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Profiles in Leadership

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Many CEOs favor fact-based leadership. Rather than rely on their impressions or gut instinct, they tend to scrutinize facts and make decisions rooted in hard data. Alan Mulally, Ford Motor’s 68-year-old CEO, has stood out among leaders of American auto companies for his intense focus on numbers.

With the passing of actor Andy Griffith in 2012, his most famous TV character, Sheriff Andy Taylor of Mayberry, is worth another look for his low-key brand of leadership. Here are a few of the sheriff’s lessons on caring more and fussing less.

There’s no single method to motivate entry-level employees. You need a range of communication tools to ignite their on-the-job passion. Consider the example set by Rich Snyder of In-N-Out Burger.
For Daniel Vasella, former chairman of Novartis, success comes with self-awareness. He finds that effective leaders possess four strengths.

To create a more collaborative culture, CEO Gregg Steinhafel encourages Target's 365,000 employees to harness social media. The retail giant has developed an internal online platform that enables workers at all levels to post comments, share ideas and engage in Facebook-like interaction with each other.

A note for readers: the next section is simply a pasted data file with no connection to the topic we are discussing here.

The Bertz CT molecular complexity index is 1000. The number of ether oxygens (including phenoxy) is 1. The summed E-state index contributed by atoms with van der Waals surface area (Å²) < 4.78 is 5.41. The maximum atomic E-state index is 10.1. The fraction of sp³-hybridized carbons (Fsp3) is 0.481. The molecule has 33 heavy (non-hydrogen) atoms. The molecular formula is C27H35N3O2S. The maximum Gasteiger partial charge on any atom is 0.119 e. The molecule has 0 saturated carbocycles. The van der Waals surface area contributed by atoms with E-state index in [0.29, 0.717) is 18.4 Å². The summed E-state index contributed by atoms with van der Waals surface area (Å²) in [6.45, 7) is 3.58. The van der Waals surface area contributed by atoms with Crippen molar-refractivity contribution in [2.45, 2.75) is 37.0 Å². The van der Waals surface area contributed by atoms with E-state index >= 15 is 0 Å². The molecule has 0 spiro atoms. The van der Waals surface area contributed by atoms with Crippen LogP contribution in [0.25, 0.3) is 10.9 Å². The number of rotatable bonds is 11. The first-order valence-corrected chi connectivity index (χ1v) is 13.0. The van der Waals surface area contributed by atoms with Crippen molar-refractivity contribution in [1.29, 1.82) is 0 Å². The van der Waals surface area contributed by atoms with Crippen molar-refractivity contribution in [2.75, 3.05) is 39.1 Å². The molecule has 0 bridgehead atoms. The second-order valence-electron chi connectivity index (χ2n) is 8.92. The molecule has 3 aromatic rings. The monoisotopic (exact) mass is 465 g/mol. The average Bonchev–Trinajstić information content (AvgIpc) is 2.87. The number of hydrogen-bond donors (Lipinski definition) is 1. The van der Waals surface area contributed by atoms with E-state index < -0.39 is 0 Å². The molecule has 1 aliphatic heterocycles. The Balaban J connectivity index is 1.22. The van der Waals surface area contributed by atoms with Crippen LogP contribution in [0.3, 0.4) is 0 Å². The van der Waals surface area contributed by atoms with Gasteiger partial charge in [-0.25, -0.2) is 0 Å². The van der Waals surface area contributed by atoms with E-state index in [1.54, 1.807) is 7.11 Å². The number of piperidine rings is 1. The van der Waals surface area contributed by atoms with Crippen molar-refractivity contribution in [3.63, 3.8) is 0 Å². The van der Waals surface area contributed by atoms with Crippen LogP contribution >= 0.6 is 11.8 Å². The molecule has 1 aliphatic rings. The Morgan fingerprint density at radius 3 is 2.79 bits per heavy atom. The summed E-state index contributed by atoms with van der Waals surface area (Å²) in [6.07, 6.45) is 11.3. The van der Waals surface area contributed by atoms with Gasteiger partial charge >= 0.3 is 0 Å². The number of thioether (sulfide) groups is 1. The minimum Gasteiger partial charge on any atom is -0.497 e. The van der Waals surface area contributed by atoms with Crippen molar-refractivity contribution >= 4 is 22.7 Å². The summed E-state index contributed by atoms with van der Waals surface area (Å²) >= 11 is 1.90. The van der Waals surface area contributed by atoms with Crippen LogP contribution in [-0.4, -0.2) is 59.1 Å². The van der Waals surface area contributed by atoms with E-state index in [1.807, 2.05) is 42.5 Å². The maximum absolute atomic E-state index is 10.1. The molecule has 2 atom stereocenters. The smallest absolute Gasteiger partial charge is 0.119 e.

Craig Newmark, founder of Craigslist, likes to introduce himself as the com­pany’s customer service representative. He’s part joking, but his point is clear. By focusing on serving customers, Newmark preserves his brand.

Leaders of large organizations cannot meet regularly with every employee to reinforce important points. So a CEO needs to take creative steps to communicate to a far-flung workforce. At Chipotle, the burrito chain, founder and co-CEO Steve Ells sends messages through multiple channels.

By publicly scolding an employee, you may feel like you’ve sent a loud-and-clear message. But it comes at a risk: A solid contributor might quit. Joel Manby offers a case in point.

Rob Eberle, president and chief executive of Bottomline Technologies, cites three things as his primary roles as CEO: bring in new talent, help his people get better each year and listen to them. "The technology today won’t be the technology tomorrow," he says. "It’s the people that matter most."

Marilyn Tam, who grew up abused and neglected, has overcome steep odds to succeed. She became chief executive of Aveda Corp. after serving as president of Reebok Apparel and Retail Group and a vice president at Nike. She specializes in helping people achieve what she calls “dynamic balance” to attain happiness and find meaning in life and work.

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